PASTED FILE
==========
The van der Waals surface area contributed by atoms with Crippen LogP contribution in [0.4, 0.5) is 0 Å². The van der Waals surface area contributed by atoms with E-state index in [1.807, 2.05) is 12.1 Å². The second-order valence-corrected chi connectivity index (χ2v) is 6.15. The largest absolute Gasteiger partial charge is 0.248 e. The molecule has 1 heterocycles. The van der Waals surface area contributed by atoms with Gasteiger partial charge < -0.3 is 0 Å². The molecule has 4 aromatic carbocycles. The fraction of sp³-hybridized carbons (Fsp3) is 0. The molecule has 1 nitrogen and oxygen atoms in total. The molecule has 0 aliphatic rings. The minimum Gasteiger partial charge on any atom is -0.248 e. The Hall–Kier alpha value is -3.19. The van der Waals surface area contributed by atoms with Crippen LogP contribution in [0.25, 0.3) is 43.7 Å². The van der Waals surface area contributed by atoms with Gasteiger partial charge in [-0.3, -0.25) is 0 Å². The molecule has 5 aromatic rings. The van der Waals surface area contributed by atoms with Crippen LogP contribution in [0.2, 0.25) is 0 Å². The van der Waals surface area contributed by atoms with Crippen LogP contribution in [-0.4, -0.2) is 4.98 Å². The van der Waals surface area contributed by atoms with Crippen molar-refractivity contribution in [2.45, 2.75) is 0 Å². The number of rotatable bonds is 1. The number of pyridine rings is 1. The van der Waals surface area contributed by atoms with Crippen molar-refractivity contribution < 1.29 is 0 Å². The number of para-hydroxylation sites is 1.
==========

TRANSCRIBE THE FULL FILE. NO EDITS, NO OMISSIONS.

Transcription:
The van der Waals surface area contributed by atoms with Crippen LogP contribution in [0.4, 0.5) is 0 Å². The van der Waals surface area contributed by atoms with E-state index in [1.807, 2.05) is 12.1 Å². The second-order valence-corrected chi connectivity index (χ2v) is 6.15. The largest absolute Gasteiger partial charge is 0.248 e. The molecule has 1 heterocycles. The van der Waals surface area contributed by atoms with Gasteiger partial charge < -0.3 is 0 Å². The molecule has 4 aromatic carbocycles. The fraction of sp³-hybridized carbons (Fsp3) is 0. The molecule has 1 nitrogen and oxygen atoms in total. The molecule has 0 aliphatic rings. The minimum Gasteiger partial charge on any atom is -0.248 e. The Hall–Kier alpha value is -3.19. The van der Waals surface area contributed by atoms with Crippen LogP contribution in [0.25, 0.3) is 43.7 Å². The van der Waals surface area contributed by atoms with Gasteiger partial charge in [-0.3, -0.25) is 0 Å². The molecule has 5 aromatic rings. The van der Waals surface area contributed by atoms with Crippen LogP contribution in [0.2, 0.25) is 0 Å². The van der Waals surface area contributed by atoms with Crippen LogP contribution in [-0.4, -0.2) is 4.98 Å². The van der Waals surface area contributed by atoms with Crippen molar-refractivity contribution in [2.45, 2.75) is 0 Å². The number of rotatable bonds is 1. The number of pyridine rings is 1. The van der Waals surface area contributed by atoms with Crippen molar-refractivity contribution < 1.29 is 0 Å². The number of para-hydroxylation sites is 1.